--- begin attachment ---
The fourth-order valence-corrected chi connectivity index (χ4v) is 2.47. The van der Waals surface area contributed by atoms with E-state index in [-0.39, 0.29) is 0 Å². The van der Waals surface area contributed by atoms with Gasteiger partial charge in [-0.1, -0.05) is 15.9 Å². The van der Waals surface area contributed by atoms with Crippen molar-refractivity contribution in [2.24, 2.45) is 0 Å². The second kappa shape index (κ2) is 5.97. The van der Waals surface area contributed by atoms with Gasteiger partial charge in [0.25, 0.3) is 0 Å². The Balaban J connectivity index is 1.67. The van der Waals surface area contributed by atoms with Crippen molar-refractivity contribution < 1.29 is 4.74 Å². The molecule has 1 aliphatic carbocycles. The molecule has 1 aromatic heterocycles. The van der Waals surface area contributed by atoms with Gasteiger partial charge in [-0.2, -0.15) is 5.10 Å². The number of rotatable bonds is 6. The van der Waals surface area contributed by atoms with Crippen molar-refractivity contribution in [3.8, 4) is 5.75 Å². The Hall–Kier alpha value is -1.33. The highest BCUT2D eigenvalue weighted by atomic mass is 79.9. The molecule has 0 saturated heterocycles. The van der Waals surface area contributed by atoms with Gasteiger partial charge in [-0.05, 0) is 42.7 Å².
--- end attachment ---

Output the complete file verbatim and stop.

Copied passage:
The fourth-order valence-corrected chi connectivity index (χ4v) is 2.47. The van der Waals surface area contributed by atoms with E-state index in [-0.39, 0.29) is 0 Å². The van der Waals surface area contributed by atoms with Gasteiger partial charge in [-0.1, -0.05) is 15.9 Å². The van der Waals surface area contributed by atoms with Crippen molar-refractivity contribution in [2.24, 2.45) is 0 Å². The second kappa shape index (κ2) is 5.97. The van der Waals surface area contributed by atoms with Gasteiger partial charge in [0.25, 0.3) is 0 Å². The Balaban J connectivity index is 1.67. The van der Waals surface area contributed by atoms with Crippen molar-refractivity contribution < 1.29 is 4.74 Å². The molecule has 1 aliphatic carbocycles. The molecule has 1 aromatic heterocycles. The van der Waals surface area contributed by atoms with Gasteiger partial charge in [-0.2, -0.15) is 5.10 Å². The number of rotatable bonds is 6. The van der Waals surface area contributed by atoms with Crippen molar-refractivity contribution in [3.8, 4) is 5.75 Å². The Hall–Kier alpha value is -1.33. The highest BCUT2D eigenvalue weighted by atomic mass is 79.9. The molecule has 0 saturated heterocycles. The van der Waals surface area contributed by atoms with Gasteiger partial charge in [-0.05, 0) is 42.7 Å².